Turning point

I was over two thirds of the way through the month, but not as far along on the word count. I had been doing a pretty good job at clawing my way back toward that purple line over the past five days, but as my text on the 22nd implied, I was hitting another stall point where doubt and terrible writing were creeping in.

I wrote nothing on the 24th, and very little on the 25th. I was bumping up against the turning point in the novel. Unfortunately, I didn’t exactly know what that turning point was going to be. I was stalling, not sure where to go. Five days until the deadline, 16,500 words to go.

The character in my book was riding his bike down the west coast. He was physically moving down the road as the story unfolded, and he had reached a nice stopping point. Something needed to happen. I was running out of time and real estate. So I plunged ahead.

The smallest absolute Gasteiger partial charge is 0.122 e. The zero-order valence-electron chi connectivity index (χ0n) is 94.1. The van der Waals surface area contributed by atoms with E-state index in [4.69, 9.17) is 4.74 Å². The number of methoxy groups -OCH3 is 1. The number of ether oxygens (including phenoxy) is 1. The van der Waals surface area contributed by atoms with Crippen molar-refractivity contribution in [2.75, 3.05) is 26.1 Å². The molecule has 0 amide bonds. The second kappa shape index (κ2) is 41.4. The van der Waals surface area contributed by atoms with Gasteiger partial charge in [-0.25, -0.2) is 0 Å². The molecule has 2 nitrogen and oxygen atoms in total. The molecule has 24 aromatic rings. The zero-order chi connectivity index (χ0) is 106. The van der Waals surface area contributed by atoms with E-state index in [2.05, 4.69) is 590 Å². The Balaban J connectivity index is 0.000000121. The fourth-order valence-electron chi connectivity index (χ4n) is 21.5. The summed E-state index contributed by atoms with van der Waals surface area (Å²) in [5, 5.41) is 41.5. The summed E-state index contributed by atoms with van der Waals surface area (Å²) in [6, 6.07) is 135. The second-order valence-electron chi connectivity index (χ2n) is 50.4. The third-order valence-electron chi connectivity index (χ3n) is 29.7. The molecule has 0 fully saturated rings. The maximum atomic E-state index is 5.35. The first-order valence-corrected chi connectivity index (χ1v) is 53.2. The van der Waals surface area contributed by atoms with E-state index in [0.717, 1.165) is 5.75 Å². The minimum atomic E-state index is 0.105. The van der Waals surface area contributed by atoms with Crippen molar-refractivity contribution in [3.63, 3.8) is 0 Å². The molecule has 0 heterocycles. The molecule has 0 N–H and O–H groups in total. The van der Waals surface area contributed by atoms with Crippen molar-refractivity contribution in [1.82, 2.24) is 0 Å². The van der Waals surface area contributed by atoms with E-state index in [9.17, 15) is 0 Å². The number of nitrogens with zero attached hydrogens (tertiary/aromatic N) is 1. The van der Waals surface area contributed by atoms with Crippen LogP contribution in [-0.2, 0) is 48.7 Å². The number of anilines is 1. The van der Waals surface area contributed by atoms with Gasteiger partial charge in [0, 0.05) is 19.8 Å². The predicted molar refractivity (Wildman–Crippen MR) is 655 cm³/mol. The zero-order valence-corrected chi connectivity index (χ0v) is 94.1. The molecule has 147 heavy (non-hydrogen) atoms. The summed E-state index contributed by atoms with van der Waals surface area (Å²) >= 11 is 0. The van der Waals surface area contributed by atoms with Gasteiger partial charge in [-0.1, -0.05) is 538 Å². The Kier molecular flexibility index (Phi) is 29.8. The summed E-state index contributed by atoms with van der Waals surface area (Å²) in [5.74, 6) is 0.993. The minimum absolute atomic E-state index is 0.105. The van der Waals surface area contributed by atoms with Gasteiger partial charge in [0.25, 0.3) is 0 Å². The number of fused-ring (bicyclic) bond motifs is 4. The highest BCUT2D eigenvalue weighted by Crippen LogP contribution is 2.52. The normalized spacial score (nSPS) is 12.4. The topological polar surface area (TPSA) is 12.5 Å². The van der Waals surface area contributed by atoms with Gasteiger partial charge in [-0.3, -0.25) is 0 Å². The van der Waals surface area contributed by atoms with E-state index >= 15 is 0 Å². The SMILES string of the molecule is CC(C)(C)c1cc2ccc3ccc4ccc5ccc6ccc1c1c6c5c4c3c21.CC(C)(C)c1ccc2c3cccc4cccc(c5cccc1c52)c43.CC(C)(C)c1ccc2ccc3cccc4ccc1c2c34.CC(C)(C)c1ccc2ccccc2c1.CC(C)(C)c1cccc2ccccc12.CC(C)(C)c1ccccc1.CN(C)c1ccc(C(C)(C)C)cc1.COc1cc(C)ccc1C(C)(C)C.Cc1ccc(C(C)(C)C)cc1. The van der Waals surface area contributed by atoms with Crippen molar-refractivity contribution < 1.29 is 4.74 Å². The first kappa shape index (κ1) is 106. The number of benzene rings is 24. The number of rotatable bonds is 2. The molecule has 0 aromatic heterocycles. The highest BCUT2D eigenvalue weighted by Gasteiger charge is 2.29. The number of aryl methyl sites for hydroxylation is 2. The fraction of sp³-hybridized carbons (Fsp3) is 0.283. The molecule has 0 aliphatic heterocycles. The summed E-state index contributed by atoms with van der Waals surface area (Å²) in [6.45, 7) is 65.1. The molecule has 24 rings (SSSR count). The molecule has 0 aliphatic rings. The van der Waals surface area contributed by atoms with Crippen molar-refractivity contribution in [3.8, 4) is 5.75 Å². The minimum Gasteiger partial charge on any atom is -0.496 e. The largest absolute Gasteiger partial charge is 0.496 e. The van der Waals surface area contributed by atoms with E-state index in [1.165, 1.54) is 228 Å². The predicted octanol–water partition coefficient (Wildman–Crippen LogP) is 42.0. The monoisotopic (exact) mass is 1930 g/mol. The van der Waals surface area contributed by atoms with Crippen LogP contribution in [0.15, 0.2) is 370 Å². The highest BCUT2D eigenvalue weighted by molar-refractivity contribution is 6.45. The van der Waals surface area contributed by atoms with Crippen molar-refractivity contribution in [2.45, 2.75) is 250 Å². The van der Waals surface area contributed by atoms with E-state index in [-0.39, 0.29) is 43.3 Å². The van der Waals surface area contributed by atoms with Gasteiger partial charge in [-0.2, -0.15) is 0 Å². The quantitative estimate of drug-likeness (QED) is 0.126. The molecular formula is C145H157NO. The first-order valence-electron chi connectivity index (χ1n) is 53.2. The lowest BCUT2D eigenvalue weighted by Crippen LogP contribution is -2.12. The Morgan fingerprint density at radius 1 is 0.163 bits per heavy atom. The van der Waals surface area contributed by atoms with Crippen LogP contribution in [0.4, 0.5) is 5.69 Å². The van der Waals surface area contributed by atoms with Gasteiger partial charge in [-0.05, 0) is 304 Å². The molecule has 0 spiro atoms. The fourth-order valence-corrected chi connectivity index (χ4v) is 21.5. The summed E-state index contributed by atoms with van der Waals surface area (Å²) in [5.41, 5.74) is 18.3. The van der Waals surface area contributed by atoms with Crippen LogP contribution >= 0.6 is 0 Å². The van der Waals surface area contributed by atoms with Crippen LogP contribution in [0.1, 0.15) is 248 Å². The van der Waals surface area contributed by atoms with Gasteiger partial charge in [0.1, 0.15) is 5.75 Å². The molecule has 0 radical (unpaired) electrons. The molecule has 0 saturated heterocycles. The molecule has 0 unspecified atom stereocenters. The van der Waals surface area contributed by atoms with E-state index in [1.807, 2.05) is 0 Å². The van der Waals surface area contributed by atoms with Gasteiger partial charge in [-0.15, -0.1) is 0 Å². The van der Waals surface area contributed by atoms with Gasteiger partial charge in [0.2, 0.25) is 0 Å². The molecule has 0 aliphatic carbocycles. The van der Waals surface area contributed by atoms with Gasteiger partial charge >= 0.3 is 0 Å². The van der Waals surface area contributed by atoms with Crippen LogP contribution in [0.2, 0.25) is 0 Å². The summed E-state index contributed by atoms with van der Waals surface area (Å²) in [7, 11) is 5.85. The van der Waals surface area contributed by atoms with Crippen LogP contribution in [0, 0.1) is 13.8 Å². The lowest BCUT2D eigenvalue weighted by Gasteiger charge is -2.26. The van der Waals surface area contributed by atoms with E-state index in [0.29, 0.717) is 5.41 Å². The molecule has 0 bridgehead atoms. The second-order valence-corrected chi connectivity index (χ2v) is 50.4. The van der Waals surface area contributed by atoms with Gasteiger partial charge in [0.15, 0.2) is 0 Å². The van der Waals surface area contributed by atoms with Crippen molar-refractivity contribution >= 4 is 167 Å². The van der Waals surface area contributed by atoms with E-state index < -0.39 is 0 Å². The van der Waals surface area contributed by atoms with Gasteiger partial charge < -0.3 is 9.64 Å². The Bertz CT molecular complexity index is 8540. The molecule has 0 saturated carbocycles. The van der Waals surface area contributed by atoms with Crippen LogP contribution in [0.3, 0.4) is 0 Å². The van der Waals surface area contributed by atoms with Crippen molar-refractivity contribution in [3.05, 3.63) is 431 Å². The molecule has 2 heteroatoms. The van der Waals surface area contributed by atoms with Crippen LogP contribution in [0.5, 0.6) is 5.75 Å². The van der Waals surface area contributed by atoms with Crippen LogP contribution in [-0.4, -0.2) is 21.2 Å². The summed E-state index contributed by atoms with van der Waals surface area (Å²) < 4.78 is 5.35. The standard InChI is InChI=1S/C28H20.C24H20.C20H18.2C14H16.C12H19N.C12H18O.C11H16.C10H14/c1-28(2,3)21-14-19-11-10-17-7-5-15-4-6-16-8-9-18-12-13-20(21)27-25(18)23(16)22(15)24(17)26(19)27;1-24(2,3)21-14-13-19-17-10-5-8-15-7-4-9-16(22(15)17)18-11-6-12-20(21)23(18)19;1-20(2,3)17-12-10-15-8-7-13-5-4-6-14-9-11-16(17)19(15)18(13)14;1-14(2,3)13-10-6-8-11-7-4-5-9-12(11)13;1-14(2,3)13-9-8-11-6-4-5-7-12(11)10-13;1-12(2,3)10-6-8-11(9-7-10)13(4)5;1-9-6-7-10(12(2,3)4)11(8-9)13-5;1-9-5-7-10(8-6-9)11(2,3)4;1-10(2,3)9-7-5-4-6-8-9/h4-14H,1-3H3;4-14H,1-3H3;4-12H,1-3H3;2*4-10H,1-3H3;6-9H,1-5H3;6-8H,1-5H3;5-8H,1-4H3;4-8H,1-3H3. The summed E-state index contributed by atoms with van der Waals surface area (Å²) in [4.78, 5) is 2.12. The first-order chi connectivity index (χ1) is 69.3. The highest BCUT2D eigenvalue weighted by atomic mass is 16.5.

Over the next few days, I wrote furiously. The combination of the approaching deadline and my own discovery about where the story was leading spurred me on. The story started to move, and the words came more easily. It certainly did not “write itself” as I have heard some people describe it, but in a way I was more detached and excited to see how it would turn out.

Over the final five days, I wrote those 16,500 words, plus a few more. At noon on November 30th, 2010, I had 50,213 words toward my first novel. I had made it. Through all the stalling and all the days where I didn’t write, I had crossed the finish line with twelve hours to spare.

The good news/bad news? I’m wasn’t done. When I was stalled at 33,000 words, I didn’t think I had enough left to say to make it to the 50,000 word mark. But the turning point ended up being longer than expected, so I have a few more chapters to go until I reach “The End”.

I took a much needed break for a day or two, but was back at it after a couple of days. On December 12th, I had 9,000 more words and the first draft of my first novel.

My first novel. Hard to believe.

But the work and fun were just beginning.

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